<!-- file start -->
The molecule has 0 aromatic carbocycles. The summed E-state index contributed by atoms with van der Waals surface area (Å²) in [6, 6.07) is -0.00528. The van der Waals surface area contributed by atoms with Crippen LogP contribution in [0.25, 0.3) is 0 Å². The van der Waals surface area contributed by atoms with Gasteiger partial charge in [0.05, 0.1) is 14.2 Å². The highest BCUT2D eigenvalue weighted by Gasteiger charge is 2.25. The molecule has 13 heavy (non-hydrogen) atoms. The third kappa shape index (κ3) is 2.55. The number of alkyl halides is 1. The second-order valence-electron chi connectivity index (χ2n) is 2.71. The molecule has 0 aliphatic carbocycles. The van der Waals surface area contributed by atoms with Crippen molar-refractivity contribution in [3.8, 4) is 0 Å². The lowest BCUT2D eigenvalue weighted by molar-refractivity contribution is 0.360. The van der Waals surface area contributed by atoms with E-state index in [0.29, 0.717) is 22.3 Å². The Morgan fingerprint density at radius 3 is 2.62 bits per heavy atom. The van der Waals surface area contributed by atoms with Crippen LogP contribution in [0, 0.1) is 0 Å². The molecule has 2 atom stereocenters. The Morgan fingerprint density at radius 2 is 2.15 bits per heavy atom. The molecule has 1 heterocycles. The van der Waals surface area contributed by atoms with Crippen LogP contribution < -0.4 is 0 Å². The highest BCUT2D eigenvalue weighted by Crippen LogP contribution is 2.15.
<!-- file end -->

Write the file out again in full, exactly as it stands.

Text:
The molecule has 0 aromatic carbocycles. The summed E-state index contributed by atoms with van der Waals surface area (Å²) in [6, 6.07) is -0.00528. The van der Waals surface area contributed by atoms with Crippen LogP contribution in [0.25, 0.3) is 0 Å². The van der Waals surface area contributed by atoms with Gasteiger partial charge in [0.05, 0.1) is 14.2 Å². The highest BCUT2D eigenvalue weighted by Gasteiger charge is 2.25. The molecule has 13 heavy (non-hydrogen) atoms. The third kappa shape index (κ3) is 2.55. The number of alkyl halides is 1. The second-order valence-electron chi connectivity index (χ2n) is 2.71. The molecule has 0 aliphatic carbocycles. The van der Waals surface area contributed by atoms with Crippen molar-refractivity contribution in [3.8, 4) is 0 Å². The lowest BCUT2D eigenvalue weighted by molar-refractivity contribution is 0.360. The van der Waals surface area contributed by atoms with E-state index in [0.29, 0.717) is 22.3 Å². The Morgan fingerprint density at radius 3 is 2.62 bits per heavy atom. The van der Waals surface area contributed by atoms with Crippen LogP contribution in [0, 0.1) is 0 Å². The molecule has 2 atom stereocenters. The Morgan fingerprint density at radius 2 is 2.15 bits per heavy atom. The molecule has 1 heterocycles. The van der Waals surface area contributed by atoms with Crippen LogP contribution < -0.4 is 0 Å². The highest BCUT2D eigenvalue weighted by Crippen LogP contribution is 2.15.